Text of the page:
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Following our "Safe at Home" concept; where wildlife habitat can be created and improved in areas impacted by industrial and urban development, Wildlife QLD are undertaking a habitat restoration project in Demeio Park, Logan. We aim to improve the ecosystem function and diversity of this area and raise awareness of its habitat values. In order to achieve the best outcome, we plan to run several workshops and fauna surveys, and we are going to need your help!

We will be focusi … ng on the bird and amphibian species inhabiting the park and hope to have programs up and running in the coming weeks. Please feel free to contact us for more information and keep a close eye on our facebook pages for further updates! The Dodd's azure Ogyris iphis doddi was rediscovered in a mistletoe in a Darwin stringybark. Some information gleaned from Tuesday's presentation by Ian Gynther: It is no easy feat to breed Richmond birdwing butterflies in captivity and release them int … o the wild.

There is only one type of vine which is host plant to the caterpillars. The caterpillars are voracious eaters but prefer the soft juicy leaves not easy in dry times. When they emerge from the chrysalis, the researchers must make sure that they mate only with others from a different area to ensure genetic diversity. Nevertheless, the butterflies are being seen in places where they have not been found for more than 20 years.

This event will be held on Sunday 6th October from am.

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The day will start with a workshop about the Richmond birding butterfly and the vine, followed by planting 60 vines around Greenwood Lakes Reserve. This reserve is part of a valuable corridor from the Sunshine Coast to Mt Tamborine, however no vines naturally occur within this region.

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If you would like join us for this event please RSVP to hollybryant wildlife. This colony was monitored by Ray Seddon. Aller vers. Sections de cette Page. Plus tard. Publications des visiteurs. Males and females differ in appearance. Females have dark brown or black wings with extensive white, cream or, in the hindwing, yellowish markings. The upper forewing of males is black with a distinctive iridescent green leading edge, while the upper hindwing is predominantly iridescent green with black spots.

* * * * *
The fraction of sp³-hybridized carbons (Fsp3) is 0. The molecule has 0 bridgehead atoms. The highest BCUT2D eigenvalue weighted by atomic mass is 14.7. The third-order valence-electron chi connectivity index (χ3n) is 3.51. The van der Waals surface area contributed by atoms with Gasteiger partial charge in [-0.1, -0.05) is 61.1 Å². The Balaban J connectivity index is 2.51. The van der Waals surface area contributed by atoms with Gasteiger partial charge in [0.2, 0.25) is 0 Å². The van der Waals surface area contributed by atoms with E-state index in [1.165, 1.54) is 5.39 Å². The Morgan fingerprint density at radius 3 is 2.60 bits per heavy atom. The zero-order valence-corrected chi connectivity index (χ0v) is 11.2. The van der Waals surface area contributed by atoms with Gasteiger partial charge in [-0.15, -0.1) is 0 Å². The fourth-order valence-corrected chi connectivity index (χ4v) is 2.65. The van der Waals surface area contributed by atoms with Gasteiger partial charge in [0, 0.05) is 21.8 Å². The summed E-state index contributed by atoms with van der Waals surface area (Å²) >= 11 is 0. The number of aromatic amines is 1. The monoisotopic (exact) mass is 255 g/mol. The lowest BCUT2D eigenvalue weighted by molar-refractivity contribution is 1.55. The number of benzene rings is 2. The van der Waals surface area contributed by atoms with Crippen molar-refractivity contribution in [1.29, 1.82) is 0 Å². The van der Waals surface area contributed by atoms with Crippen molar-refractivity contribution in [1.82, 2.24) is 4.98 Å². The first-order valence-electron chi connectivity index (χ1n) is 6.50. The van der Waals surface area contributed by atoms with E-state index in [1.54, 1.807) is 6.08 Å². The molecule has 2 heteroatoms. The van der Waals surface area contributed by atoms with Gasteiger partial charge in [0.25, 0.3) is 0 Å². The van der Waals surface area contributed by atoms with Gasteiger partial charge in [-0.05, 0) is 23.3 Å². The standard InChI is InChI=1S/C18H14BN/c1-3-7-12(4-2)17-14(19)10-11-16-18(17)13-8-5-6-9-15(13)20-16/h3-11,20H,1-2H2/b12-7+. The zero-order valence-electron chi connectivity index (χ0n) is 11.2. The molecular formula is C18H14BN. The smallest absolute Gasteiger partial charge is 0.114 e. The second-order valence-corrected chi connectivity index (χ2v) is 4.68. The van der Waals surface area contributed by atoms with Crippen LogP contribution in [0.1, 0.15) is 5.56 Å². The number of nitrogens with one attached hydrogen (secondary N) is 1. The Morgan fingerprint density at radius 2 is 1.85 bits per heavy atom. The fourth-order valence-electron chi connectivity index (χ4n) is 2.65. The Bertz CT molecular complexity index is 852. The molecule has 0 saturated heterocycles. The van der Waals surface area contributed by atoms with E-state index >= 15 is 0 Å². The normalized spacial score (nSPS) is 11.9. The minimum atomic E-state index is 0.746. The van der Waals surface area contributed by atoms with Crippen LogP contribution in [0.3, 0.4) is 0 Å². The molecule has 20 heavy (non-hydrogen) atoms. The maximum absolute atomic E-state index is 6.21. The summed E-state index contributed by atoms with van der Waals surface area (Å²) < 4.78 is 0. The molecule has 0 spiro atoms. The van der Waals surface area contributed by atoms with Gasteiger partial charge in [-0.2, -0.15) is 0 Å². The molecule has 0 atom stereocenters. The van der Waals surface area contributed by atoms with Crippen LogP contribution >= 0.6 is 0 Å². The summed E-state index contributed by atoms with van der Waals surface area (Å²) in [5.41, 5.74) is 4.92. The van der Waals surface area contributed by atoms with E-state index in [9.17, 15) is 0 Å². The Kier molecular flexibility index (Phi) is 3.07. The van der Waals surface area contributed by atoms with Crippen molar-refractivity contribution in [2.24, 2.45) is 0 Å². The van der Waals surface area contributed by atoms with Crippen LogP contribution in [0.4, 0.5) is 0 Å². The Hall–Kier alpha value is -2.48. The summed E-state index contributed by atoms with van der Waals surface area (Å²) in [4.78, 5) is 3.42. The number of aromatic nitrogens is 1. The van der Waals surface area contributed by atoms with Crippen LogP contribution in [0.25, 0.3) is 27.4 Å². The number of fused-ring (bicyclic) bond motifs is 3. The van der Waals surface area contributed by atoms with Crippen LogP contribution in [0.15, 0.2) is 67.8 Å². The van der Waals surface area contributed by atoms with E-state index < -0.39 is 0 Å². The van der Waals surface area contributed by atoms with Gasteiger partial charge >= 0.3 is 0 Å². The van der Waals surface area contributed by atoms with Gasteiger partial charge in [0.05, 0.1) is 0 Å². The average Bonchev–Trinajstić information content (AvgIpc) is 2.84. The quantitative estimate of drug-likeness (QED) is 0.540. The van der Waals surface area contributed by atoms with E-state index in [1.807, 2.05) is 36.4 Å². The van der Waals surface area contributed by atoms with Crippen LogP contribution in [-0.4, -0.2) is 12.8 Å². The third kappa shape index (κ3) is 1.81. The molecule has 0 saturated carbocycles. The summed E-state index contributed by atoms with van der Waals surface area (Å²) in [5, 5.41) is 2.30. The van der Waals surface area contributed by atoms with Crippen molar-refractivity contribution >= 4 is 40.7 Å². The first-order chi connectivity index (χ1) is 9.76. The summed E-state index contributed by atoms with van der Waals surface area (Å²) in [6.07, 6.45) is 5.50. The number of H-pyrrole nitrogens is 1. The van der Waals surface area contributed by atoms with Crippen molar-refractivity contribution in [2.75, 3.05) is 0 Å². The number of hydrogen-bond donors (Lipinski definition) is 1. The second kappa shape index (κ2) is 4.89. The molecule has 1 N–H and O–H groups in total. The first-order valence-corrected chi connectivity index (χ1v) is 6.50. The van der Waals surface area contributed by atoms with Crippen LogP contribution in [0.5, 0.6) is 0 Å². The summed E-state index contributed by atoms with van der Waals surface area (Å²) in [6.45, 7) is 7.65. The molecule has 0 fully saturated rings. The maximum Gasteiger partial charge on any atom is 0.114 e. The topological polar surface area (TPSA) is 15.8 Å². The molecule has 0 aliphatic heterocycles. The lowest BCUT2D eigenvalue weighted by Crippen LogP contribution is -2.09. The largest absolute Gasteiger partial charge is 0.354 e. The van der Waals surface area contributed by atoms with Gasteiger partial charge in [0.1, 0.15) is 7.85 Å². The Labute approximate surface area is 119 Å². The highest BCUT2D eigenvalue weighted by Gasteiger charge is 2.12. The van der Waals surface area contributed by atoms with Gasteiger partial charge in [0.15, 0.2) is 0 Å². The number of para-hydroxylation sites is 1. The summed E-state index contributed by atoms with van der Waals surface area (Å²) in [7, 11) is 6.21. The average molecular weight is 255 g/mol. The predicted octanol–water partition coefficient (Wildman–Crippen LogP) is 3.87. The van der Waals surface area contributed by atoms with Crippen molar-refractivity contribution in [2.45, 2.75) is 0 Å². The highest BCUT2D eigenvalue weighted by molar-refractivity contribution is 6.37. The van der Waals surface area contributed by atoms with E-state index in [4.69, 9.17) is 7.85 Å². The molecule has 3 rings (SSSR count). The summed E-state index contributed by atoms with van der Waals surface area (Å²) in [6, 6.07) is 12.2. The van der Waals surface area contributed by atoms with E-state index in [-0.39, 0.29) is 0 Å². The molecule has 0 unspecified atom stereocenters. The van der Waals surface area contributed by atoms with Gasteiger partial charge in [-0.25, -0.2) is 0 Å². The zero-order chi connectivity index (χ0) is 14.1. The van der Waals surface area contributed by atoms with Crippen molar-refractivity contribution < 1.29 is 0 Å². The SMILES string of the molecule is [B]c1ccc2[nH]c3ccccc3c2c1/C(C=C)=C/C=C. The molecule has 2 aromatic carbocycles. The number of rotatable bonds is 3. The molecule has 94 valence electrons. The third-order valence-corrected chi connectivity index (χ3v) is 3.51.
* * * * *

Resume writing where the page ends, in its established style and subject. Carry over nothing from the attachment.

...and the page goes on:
Larvae develop through five stages instars , moulting their skins between each stage.


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The mature fifth instar larvae can grow up to 58 mm long and are variable in colour, ranging from black to pale grey-brown. Larvae have a series of prominent, fleshy spines running along their outer dorsal back or upper surface and a similar but shorter row of spines along the outer ventral lower surface. The bright green or bluish-green chrysalis or pupa is 40 mm long.

It bears a lateral projection and two small dorsal projections on the thorax. The larvae are cannibalistic and usually solitary although only one larva is typically found on an individual food plant, higher larval densities may occur in some situations, e. Eggs are roughly spherical, approximately 2 mm in diameter and bright yellow or brownish-yellow.

Conservation of the Richmond Birdwing Butterfly in Australia

They are laid on the undersides of soft leaves of the food plant. The Richmond birdwing butterfly lives in subtropical rainforest where its larval host plants grow. Today its distribution is fragmented, with the species occurring in two main areas: in the north from Cootharaba on the Sunshine Coast to near Caboolture and in the south, from Ormeau and Mount Tamborine in the Gold Coast hinterland to Wardell in north-east New South Wales.

The Richmond birdwing occasionally occurs and breeds in the Brisbane area. The lowland larval food plant: birdwing butterfly vine Pararistolochia praevenosa Photo: Ian Gynther Queensland Government.

Seqwater conservation project gives new hope for endangered Richmond Birdwing butterfly

The Richmond birdwing lays eggs singly or in small clusters up to three on native Pararistolochia vines P. The caterpillars only leave these plants to complete their development to pupal and then adult stages. Ornithoptera richmondia was initially described as Amphrisius australis by Swainson in , and described a second time as Papilio richmondia by Gray in Since its initial descriptions, O. Although Zeuner suggested that O. Based on Zeuner's argument, D'Abrera treated O.


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  8. Nonetheless, D'Abrera's treatment of O. Many non-Australian authors e. The most recent and robust taxonomic assessment of O. From Wikipedia, the free encyclopedia.

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    Richmond birdwing Live male specimen Scientific classification Kingdom: Animalia. Gray , [].

    This article includes a list of references , related reading or external links , but its sources remain unclear because it lacks inline citations. Please help to improve this article by introducing more precise citations. May Learn how and when to remove this template message. Natural hybrids O.

    Creating Habitat Corridors for Richmond Birdwing Butterflies - Logan - Conservation Volunteers

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    Ornithoptera richmondia Gray , []. Distribution of Ornithoptera richmondia in purple and other species of Ornithoptera in Australia.